“I have more brains, common sense and know-how generally than have any two engineers, civil or uncivil, and but for me the Brooklyn Bridge would never have had the name Roebling in any way connected with it!”
This week I had the pleasure of going to Stylist live in London and heard the wonderful Hayley Atwell speak. (I must feature her as an Unconventional Mentor in the future as she is just fabulous.) During her talk, the interviewer mentioned Stylist’s Visible Women campaign and asked Hayley to share some of the women she thought should have more of a presence in our society and one of the women she mentioned was Emily Warren Roebling. I have heard of her, but only because I was on the Brooklyn Bridge in New York earlier this year and spotted the plaque dedicated to her on the bridge.
Described by her husband as “A woman of infinite tact and wisest counsel” it was the work of Emily Warren Roebling that got the bridge built. She had married Washington Roebling in 1867 and travelled to Europe with him where he was studying about the use of caissons in bridges. The Brooklyn Bridge was started by his father, but just a few days into construction his foot was crushed, he contracted Tetanus and died. Washington Roebling took over as chief engineer, but he too was injured during the building of the bridge and had to take a back seat, literally, and he spent most of the remainder of the construction sat in a chair looking at the bridge through a telescope from his house. Emily took on the project management of the bridge, liaising with all of the key people involved in building it and generally keeping the project on track.
"Back of every great work we can find the self-sacrificing devotion of a woman.”
Although she isn’t hugely well known today, the contribution of Emily Warren Roebling was recognised at the time. The Times Newspaper reported “How the Wife of the Brooklyn Bridge Engineer Has Assisted Her Husband.” There is also a plaque on the bridge celebrating her contribution with the quote "back of every great work we can find the self-sacrificing devotion of a woman.”. She was the first person to cross when it opened and by all accounts was greatly respected by all who she worked with.
In later life, Emily went on to study Law and during her graduation ceremony read out her essay entitled “A Wife’s Disabilities” in which she discussed how the law was prejudiced against women and that “favouritism of women was a pretty compliment which had little foundation on facts.”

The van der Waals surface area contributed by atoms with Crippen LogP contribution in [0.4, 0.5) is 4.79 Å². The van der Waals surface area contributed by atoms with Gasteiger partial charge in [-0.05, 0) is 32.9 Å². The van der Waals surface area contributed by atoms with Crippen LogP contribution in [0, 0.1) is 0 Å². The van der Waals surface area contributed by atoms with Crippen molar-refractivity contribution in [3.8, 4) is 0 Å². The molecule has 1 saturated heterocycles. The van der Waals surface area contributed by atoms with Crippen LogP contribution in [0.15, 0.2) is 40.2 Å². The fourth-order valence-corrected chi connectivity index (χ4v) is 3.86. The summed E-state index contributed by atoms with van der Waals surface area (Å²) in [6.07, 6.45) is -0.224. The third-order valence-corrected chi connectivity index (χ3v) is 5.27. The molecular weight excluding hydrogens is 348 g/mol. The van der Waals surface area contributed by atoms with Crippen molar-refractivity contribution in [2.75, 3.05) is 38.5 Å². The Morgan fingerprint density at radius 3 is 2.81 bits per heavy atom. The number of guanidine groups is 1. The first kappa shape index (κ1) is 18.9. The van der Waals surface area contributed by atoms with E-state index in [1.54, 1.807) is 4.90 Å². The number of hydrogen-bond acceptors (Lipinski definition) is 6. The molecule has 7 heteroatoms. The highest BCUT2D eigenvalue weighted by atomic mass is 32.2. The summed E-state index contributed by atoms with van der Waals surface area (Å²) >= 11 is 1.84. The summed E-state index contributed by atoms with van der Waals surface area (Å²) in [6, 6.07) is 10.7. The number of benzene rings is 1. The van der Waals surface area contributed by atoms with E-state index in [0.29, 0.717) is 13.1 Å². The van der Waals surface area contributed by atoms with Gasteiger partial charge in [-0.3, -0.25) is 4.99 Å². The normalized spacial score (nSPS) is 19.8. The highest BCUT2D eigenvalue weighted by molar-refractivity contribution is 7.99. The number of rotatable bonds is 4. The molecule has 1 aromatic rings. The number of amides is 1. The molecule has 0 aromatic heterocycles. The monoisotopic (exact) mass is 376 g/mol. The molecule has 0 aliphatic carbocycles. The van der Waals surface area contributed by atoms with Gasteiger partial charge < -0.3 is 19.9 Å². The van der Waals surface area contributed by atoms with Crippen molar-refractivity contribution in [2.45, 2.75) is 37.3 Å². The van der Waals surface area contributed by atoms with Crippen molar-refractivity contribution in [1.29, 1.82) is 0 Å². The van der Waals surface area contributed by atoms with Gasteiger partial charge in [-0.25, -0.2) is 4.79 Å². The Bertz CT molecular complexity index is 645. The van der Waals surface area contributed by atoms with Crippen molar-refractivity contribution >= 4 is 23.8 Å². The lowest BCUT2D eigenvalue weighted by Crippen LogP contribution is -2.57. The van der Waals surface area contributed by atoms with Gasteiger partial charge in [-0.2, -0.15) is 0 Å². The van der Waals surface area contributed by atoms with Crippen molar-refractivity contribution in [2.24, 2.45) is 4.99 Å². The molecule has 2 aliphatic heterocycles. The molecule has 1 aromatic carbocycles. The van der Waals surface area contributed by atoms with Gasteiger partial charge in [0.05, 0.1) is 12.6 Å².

Emily died in 1903 at the age of 59, just a few short years before women got the vote, and I’m sure her name would be better known today had she lived longer.
I think Emily is a fantastic role model for women who want to be engineers today, an industry that is still very much dominated by men. The hashtag #ilooklikeanengineer took off in 2015 when Isis Anchalee was featured in a recruitment poster for her employer and people suggested she didn’t look like an engineer, and many women still continue to drop out of STEM subjects at degree level.
Mentor Advice: Step up to the challenge
When her husband took ill, it could have been very easy for Emily to console him, to tell him that he wouldn’t be able to continue his father’s project and encourage him to recuperate and move on. Instead, she ventured out into a male dominated world and took up the challenge to make sure that bridge was built in his name. Not only did she build a bridge, but once she had done that AND raised her son, she furthered her own education and fought for the rights of women to be represented in the law. I just love that when faced with this challenge Emily rolled up her sleeves and got stuck in to the work in ways that weren’t even expected of her. Just think what we could all achieve if we took that approach to some of the challenges in the world today.
To find out more about the work of Emily Roebling check out this brilliant article by the New York Times about overlooked obituaries of women
And do check out Isis Anchalee’s blog too